Oakland's new generation of educators is too cool for school but wound up there anyway. They came up reading Paulo Freire's Pedagogy of the Oppressed and wrote master's theses on the inequities of traditional school systems. Now they use E-40 lyrics to talk about iambic pentameter, and link the history of Imperial Rome to current events in the Middle East. They know how to take a long-ass, complicated phrase and break it down to colloquial English. And, said San Francisco State graduate student Jayeesha Dutta — whose non-profit organization, Mind Power Collective, connects educators in Oakland with cultural resources — they're being driven out en masse. Scripted curricula and an "oppressive policy environment" cause a significant number of teachers to jump ship within the first three to five years, Dutta said, adding that a pervasive "anti-teacher sentiment" sure doesn't help: "I graduated from an Ivy League university and my friends are always like, 'You're an educator? God Jayeesha, what are you doing with your life?'"
Dutta formed Mind Power Collective three years ago with fellow SF State grad student Aaron Nakai. Working on their off-hours (i.e., 8 p.m. to 1 a.m.), and using "the most shoe-string of shoe-string budgets," they found ways of transplanting school curricula to non-traditional spaces like Epic Arts Center and the El Cerrito Speakeasy Theater. They launched a Sunday Salon Series to put teenagers in dialogue with scholars, about issues that would seem topical to a younger audience. (June 8's salon, featuring Jeff Chang, Antwi Akom, and Dawn-Elissa Fischer, is called "Problemetizing Hip-Hop Pedagogy in a Post-Hip-Hop World".) Most recently, they joined forces with Oakland Museum, another local institution that is trying to move away from the traditional mold.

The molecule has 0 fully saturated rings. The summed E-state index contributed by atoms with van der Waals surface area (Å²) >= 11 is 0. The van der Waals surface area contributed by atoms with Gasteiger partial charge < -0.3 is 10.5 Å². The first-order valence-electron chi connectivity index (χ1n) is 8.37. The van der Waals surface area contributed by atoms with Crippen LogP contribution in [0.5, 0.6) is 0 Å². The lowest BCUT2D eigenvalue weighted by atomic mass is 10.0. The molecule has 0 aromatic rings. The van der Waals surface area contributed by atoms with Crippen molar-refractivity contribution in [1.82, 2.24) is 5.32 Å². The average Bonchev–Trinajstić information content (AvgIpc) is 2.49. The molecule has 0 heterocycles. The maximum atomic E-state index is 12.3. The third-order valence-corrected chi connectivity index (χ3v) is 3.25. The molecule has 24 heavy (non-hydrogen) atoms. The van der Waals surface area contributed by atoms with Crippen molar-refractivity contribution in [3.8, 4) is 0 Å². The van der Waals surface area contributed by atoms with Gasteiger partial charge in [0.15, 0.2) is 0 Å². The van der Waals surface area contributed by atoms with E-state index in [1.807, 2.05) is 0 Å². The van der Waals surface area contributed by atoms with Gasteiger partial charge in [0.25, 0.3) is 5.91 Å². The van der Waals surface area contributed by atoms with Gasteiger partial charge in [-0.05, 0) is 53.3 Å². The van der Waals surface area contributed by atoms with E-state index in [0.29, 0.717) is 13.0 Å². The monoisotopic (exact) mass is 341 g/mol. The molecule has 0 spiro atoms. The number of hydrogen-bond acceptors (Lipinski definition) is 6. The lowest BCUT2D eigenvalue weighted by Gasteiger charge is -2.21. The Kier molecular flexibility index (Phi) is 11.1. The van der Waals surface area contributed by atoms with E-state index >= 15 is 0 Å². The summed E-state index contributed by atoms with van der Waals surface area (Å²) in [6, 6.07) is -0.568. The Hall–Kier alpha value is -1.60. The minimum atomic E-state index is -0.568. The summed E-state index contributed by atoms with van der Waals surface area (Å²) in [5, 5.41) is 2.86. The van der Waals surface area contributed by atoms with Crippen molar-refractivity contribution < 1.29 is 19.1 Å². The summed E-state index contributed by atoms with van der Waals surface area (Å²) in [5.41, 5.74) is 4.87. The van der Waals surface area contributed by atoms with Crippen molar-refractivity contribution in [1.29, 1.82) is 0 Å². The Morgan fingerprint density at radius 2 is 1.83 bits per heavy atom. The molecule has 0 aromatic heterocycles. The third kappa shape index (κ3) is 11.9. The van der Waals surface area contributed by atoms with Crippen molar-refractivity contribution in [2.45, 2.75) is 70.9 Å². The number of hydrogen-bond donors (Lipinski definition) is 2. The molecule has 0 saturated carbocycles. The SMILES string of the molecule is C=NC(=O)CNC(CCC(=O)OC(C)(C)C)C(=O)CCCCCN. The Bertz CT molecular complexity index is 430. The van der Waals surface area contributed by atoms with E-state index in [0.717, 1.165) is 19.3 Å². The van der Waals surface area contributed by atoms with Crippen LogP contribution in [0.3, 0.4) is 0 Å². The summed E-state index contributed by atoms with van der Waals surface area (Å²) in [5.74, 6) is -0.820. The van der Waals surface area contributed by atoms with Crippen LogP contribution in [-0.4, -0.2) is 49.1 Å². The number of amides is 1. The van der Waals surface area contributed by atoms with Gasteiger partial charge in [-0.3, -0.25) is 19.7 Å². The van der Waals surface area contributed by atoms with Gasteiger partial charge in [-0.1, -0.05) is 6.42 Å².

Ergo, Saturday's Art Saves Lives event, presented in conjunction with the Oakland Museum's Cool Remixed exhibit (which represents a contemporary aesthetic of "cool" in the form of skateboards, graffiti art, turf dancing, zines, and eco-fashion). Sponsored by a whole bevy of schools and organizations — among them Rock Paper Scissors, Youth Radio, and the Crucible — this youth arts festival features poetry slams, exhibitions, student films, jazz bands, and freestyle battles. Dutta said the impetus for Art Saves Lives — which actually began last year, on a much smaller scale — was her observation that "Oakland is one of the only major cities in the country that doesn't have a youth arts festival that's an all-city kind of event." She admits that coming up with the idea was a lot easier than the execution. Still, Dutta's been amazed at the amount of enthusiasm they've generated thus far. Evidently there's hope for the new school, after all.
Art Saves Lives happens Sat., May 31, 12 p.m. at Oakland Museum (1000 Oak St.). Free.
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